Recent survey around the world has shown that most high school students may not be prepared to handle their own personal finances. They are lacking the knowledge that is needed to manage money. A test called Programme for International Student Assessment included the survey on a teenager’s financial knowledge. Along with survey were tests on core subjects, like reading, science, and mathematics. Every three years, the test is conducted, measuring the abilities of students that are 15 years of age.
For the first time, the most recent survey included financial literacy questions. The scores of U.S. students compared to their peers from 17 different countries and economies were about average. The experts of financial literacy felt that the scores were less than ideal. Some of the other countries included New Zealand, Australia, Shanghai, Russia, and France. With the U.S. having one of the most advanced financial markets, the average score is not viewed as a good standard.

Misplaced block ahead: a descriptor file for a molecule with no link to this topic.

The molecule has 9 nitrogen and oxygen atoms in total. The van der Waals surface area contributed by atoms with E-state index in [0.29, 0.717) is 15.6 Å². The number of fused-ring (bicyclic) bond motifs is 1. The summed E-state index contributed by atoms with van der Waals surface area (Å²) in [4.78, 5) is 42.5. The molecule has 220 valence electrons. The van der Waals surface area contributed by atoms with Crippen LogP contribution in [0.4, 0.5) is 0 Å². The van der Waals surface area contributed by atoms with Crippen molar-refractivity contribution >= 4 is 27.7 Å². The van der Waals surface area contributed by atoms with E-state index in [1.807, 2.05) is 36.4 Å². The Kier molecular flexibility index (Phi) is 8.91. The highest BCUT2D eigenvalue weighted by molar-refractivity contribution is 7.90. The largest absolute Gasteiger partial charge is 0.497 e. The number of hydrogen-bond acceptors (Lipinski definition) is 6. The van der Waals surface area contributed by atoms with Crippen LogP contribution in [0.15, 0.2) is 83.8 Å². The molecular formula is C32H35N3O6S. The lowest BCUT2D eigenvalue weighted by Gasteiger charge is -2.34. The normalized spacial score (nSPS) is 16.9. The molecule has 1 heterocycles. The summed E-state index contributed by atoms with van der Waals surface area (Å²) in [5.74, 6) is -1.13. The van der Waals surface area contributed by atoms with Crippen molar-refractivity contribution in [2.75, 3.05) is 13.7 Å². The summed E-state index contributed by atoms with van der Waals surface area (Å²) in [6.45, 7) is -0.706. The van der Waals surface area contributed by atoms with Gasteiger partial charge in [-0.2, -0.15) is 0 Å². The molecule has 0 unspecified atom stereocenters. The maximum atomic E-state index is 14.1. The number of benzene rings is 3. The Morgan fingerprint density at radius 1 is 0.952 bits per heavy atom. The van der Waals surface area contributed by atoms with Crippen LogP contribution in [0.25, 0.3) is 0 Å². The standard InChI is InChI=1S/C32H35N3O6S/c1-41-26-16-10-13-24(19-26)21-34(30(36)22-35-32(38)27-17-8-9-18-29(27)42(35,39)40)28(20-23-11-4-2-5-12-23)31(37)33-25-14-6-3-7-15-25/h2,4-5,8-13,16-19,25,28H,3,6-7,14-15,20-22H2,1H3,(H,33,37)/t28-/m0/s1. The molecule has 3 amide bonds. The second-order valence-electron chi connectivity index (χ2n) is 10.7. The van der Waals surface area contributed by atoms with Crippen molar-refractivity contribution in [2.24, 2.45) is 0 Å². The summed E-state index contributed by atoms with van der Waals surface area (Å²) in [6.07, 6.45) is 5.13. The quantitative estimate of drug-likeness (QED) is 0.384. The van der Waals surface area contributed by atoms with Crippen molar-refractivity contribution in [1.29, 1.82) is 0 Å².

Throughout all of the countries, about 10% of those tested could answer the more difficult questions related to money correctly. An additional 15% of the students had a score at the lowest level or below. Each of the questions had a difficulty range of 1 to 5, with 5 being the highest level. An example of a Level 5 question involved comparing two loans and explaining the gain for choosing the latter of the two:
$8,000 has 15% interest
$10,000 has 13% interest
The correct answer should have been that the latter option had a lower interest rate and more money available.
The easier questions involved general topics, such as having the student identifying the purpose of an invoice. It will come as no surprise for most people that a teen is befuddled by questions pertaining to loans. Majority of the 15-year old teens have never or have had little experience in borrowing money. At the same time, these student will soon be forced to make some major financial decisions in their life. One of the first being going to college and continuing their education.